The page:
The Young Scientist Program was founded in 2014 by UC Davis graduate student, Briana Rocha-Gregg, after an elementary school teacher shared that she often felt overwhelmed and intimidated by science curriculum. Initially, Briana made monthly classroom visits where she performed interactive demos and experiments to reinforce the existing science curriculum. The goal of these visits was to make science fun and accessible for both the students and their teacher. Over time, the scope of these visits grew to include other classrooms and campuses in the San Joaquin Valley. 


Today, the Young Scientist Program is supported by a numerous graduate student and faculty volunteers from across scientific disciplines. We believe that solving the most difficult scientific problems will require exceptional talent and diverse perspectives. Yet, the persistent underrepresentation of women and minorities in science means that much of our nation's talent goes unrecognized.


Our overall goals are to: 1) empower interested students to pursue higher education and careers in STEM fields regardless of their background and 2) promote diversity in science by challenging stereotypes about what it means to be a scientist. Studies have shown that these stereotypes begin as early as second grade. This means that K-12 science outreach is important!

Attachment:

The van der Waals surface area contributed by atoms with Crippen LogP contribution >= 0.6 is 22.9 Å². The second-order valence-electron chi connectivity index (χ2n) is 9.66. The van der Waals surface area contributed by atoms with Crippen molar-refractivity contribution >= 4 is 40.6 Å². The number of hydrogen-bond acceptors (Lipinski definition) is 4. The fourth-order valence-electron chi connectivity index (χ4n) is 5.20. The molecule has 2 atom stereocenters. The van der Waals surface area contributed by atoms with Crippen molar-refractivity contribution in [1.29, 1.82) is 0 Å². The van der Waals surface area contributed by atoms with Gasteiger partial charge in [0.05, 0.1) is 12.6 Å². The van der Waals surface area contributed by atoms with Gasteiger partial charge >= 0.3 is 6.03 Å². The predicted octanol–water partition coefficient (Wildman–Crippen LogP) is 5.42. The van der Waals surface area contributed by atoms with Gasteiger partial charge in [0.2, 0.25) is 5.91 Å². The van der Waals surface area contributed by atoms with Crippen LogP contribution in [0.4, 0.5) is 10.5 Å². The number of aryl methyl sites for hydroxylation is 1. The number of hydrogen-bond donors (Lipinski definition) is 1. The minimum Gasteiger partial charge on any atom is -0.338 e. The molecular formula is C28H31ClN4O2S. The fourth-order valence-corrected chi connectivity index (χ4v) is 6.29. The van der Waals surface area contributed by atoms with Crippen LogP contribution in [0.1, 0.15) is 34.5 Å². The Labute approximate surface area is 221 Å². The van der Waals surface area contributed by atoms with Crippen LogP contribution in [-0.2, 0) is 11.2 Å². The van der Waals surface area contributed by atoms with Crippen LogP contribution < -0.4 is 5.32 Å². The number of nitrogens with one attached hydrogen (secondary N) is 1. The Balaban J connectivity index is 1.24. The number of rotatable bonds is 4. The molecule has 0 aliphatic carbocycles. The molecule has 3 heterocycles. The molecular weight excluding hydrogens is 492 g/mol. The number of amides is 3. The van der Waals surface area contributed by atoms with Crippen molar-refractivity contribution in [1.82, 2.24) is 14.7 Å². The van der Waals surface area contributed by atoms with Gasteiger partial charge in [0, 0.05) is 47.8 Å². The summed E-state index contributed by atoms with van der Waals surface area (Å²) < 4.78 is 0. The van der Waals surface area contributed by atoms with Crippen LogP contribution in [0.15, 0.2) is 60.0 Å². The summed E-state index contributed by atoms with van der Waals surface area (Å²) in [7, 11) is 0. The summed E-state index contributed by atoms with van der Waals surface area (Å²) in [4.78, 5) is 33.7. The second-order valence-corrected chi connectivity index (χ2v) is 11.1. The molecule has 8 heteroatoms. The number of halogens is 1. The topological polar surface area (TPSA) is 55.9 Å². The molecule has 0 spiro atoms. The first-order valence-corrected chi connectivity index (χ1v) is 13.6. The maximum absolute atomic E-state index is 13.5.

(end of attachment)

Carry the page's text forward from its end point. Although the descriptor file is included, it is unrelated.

Our current focus is to enhance science education for students in the California San Joaquin Valley. Located approximately one hour from UC Davis, the San Joaquin Valley represents an underserved area with tremendous need. We define need as any school or community with a high proportion of English-learners, students qualifying for free or reduced lunches and/or students performing below proficient in math or science on standardized tests. Aside from K-12 students - the Young Scientist Program also provides leadership, teaching and communication training for our volunteers. In 2015, the Young Scientist was designated as a training opportunity by the director of the NIH-training grant in MCB at UC Davis. 




Briana Rocha-Gregg